ARM7 != ARMv7

ARM architecture is fun when it comes to names and numbers. And it is around 30 years old as well. So from time to time I have a discussion where I say something like in title…

There are few sources of mistakes when it comes to ARM. Family names, instruction sets, core names and marketing. Hard to tell which makes biggest mess…

Anything below ARMv7a is history — there is ARMology about it so please read it. But it does not mean that we have clear situation now :D

ARMv7a (and higher) means Cortex-A family. But due to companies like AllWinner and Apple we have it more complicated:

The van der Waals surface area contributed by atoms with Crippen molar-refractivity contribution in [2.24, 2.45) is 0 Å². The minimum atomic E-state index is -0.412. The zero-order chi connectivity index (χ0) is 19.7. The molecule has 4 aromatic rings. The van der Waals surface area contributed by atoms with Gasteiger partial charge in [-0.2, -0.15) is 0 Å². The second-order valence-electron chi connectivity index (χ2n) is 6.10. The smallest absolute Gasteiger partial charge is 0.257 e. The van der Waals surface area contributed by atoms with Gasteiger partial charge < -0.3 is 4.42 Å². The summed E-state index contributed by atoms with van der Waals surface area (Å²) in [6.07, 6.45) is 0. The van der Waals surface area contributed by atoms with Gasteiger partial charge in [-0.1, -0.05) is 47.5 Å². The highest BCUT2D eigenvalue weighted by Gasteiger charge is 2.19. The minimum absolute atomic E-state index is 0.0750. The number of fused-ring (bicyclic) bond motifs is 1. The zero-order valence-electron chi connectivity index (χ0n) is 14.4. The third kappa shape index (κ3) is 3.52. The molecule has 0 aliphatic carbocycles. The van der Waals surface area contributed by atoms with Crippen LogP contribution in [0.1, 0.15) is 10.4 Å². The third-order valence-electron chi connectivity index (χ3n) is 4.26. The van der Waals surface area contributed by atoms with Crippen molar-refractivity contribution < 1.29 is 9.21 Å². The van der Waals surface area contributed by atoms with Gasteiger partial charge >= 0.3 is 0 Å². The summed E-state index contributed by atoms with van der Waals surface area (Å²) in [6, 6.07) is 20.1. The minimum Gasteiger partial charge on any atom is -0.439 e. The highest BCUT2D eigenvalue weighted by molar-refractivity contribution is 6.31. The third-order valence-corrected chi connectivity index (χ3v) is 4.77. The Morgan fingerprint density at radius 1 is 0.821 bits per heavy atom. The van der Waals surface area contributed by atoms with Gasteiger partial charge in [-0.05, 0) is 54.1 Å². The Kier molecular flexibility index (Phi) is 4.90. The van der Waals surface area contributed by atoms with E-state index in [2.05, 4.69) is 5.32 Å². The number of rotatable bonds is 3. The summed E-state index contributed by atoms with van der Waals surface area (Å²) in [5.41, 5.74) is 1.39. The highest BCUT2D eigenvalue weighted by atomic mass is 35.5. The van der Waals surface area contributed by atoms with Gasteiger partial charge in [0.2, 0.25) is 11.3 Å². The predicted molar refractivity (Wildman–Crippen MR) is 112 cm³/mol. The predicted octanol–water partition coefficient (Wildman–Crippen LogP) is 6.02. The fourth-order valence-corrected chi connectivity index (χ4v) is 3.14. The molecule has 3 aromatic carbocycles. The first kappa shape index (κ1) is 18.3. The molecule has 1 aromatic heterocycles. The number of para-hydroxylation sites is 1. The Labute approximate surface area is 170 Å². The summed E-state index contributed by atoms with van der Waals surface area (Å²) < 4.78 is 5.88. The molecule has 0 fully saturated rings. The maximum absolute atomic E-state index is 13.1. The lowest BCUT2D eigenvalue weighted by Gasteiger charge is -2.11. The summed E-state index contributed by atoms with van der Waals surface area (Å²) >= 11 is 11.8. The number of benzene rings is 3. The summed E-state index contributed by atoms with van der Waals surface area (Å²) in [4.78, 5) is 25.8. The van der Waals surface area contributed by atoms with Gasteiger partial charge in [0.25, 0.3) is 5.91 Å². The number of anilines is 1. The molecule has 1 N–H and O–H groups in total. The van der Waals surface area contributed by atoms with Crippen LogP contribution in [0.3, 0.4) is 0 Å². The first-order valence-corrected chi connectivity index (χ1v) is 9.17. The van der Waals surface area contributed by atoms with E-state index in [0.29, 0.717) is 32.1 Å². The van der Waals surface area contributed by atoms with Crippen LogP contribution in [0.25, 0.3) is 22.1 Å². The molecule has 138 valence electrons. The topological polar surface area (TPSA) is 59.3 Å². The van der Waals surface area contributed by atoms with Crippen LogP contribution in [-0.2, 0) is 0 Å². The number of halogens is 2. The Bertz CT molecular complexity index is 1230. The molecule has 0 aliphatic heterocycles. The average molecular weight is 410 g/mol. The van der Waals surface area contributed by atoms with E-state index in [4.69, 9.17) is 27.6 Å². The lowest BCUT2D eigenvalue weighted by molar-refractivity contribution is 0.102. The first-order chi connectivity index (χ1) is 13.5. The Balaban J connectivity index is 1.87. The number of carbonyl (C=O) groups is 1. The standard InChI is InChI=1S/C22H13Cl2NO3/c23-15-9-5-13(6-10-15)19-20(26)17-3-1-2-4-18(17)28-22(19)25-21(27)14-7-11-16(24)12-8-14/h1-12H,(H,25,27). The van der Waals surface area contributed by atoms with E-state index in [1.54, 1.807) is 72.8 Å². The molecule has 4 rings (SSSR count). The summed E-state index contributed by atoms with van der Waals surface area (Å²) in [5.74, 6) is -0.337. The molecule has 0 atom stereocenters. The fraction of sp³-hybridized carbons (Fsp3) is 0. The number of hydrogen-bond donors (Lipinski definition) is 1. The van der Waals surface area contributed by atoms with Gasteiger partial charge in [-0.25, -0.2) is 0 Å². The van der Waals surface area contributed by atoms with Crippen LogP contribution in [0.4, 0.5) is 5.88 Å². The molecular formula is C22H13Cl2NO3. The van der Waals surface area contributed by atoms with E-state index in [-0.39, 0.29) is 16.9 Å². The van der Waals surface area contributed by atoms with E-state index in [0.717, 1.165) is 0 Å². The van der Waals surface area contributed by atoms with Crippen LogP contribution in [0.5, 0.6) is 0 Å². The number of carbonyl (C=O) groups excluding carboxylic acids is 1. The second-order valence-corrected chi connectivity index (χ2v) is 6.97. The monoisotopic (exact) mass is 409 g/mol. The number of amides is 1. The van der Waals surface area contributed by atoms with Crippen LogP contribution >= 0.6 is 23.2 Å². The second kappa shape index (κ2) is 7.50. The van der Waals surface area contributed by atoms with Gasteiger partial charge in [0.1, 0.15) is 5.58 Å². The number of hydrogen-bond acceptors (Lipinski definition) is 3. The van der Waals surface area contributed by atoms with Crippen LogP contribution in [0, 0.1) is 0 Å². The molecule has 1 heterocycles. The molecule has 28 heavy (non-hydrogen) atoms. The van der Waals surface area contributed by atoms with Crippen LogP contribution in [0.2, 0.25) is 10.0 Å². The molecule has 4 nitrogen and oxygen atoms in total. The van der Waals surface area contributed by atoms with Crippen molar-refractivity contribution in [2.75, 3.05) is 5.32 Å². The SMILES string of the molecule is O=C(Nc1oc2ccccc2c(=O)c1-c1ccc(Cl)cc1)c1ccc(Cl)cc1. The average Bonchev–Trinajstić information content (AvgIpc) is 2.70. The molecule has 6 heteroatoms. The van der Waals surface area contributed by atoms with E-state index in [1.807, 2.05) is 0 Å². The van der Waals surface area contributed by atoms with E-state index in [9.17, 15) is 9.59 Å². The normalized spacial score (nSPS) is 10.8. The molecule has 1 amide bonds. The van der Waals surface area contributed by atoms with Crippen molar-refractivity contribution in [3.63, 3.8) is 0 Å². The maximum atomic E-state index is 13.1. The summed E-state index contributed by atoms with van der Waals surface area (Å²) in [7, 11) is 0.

There are also other Cortex cores but their name do not start with “A” :) But the good thing is that all ARMv7a cpus can run same code. ARMv8 ones can run own code — 32-bit support is optional. All all major distros like Debian, Fedora, OpenSUSE or Ubuntu work on support for both families.

UPDATE: Arnd Bergmann wrote in comment (switch to Blog below article) there is also A2, which is the PowerPC core used in BlueGene. Further, AMD has x86 CPUs called A4, A6, A8 and A10, which are also not ARM. Fun, isn’t it?

aarch64 arm debian fedora ubuntu